One of Graham’s and my favourite things to do when we travel is to visit flea markets, vintage shops and thrift stores.Â We have visited these in Santa Barbara, Berkeley, Los Angeles, and Seattle as well as many Canadian cities.Â In Europe, we have been to the famous Amsterdam flea market, the seemingly endless Portobello Road in London and riverside markets by the Seine in Paris, to name a few.Â You may well wonder WHY do we do this.Â Well, I think it is part of our tourist curiosity. It is part of really exploring a place in that it tells us something about the city we are visiting.Â There is something intimate and unique about looking through peoples discarded treasures. You learn something about the place and the people who live there that conventional retail just doesn’t offer.Â The Good Will in Santa Barbara was full of designer clothes and wet suits.Â I bought my favourite vase for $5.00 from here.Â Graham was not keen on traveling with glass but I told him I would put it in my carry on and would not leave the store without it.Â I use that vase regularly and always think about Santa Barbara and how I must get back to that Good Will soon.Â
We also bought a pair of beautiful oriental figurines from an antique store in Berkeley, California.Â They were $25.00 and I had to have them.Â I love these Kitschy Chinoiserie figurines from the late 50’s with their incredible verdigris green and gold colour combination. In Paris we bought vintage keys in a used building supply yard and old pocket watch faces in the riverside market in London.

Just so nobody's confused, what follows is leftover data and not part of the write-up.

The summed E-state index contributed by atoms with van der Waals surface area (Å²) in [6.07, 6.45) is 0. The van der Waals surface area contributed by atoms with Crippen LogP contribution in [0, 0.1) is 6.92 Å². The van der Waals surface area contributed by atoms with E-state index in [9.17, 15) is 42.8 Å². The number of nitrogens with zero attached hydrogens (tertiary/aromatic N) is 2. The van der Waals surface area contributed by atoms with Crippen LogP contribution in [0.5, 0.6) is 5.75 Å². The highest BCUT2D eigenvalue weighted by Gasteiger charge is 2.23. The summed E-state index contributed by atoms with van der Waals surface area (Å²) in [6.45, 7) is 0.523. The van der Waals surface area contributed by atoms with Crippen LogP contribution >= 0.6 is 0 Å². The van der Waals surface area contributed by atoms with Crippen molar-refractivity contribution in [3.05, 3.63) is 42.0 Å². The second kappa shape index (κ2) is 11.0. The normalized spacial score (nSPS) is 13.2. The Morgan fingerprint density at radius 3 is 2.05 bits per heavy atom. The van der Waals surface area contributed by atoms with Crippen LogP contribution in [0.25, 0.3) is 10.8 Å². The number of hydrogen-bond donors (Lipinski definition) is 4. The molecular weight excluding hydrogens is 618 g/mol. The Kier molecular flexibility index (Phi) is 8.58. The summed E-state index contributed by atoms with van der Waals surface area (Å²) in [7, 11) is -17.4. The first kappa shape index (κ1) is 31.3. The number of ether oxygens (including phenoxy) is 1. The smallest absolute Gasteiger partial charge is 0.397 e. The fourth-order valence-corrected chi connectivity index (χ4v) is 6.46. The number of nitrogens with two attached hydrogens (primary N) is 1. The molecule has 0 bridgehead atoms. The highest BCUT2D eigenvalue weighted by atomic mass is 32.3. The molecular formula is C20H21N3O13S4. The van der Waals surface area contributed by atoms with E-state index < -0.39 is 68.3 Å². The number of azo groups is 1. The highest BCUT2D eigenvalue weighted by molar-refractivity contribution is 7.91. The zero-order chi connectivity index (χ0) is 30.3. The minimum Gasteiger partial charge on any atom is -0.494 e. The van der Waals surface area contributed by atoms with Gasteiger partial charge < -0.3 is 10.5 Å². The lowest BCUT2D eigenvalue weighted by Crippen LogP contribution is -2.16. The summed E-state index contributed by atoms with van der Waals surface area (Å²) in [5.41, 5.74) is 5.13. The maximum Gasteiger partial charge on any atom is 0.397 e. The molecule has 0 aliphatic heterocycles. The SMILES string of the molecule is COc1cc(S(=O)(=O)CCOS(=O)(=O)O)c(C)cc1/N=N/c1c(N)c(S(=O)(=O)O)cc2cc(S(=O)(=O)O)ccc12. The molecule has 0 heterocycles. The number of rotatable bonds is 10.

Of course, the main reason we love vintage shopping is the treasure hunt. We secretly hope we are smarter than the average local and will cleverly discover an unrecognized, unappreciated treasure. Or, we imagine that others may find the activity unsavory yet we will sally forth and heroically find the treasure. At any rate, travel is not about consuming generic, prefab souvenirs (Did I get this at the Chicago or San Francisco Macyâ€™s?) Authentic tourist-vintage-love is about bringing home a unique item that is specific to its place.Â Letâ€™s face it, a chain store item can be found almost anywhere but a vintage piece from a quirky, backstreet shop is a one-of-a-kind memento.
Itâ€™s also a great way to meet interesting people, either shoppers or shopkeepers who share your interest in the unusual, esoteric world of vintage.Â They often have a sophisticated appreciation of a pieceâ€™s history and origins and this inevitably leads to a bit of local lore – sometimes even a touch of celebrity â€“ like when we happened upon Leonard Cohenâ€™s daughterâ€™s shop in L.A.Â So next time you travel be bold and venture off the main drag.Â Look for that charming down-market area, with that dowdy/funky little shop to discover something unexpected, fun and most likely affordable.Â Youâ€™ll find yourself with a cool souvenir plus a great story to go with it.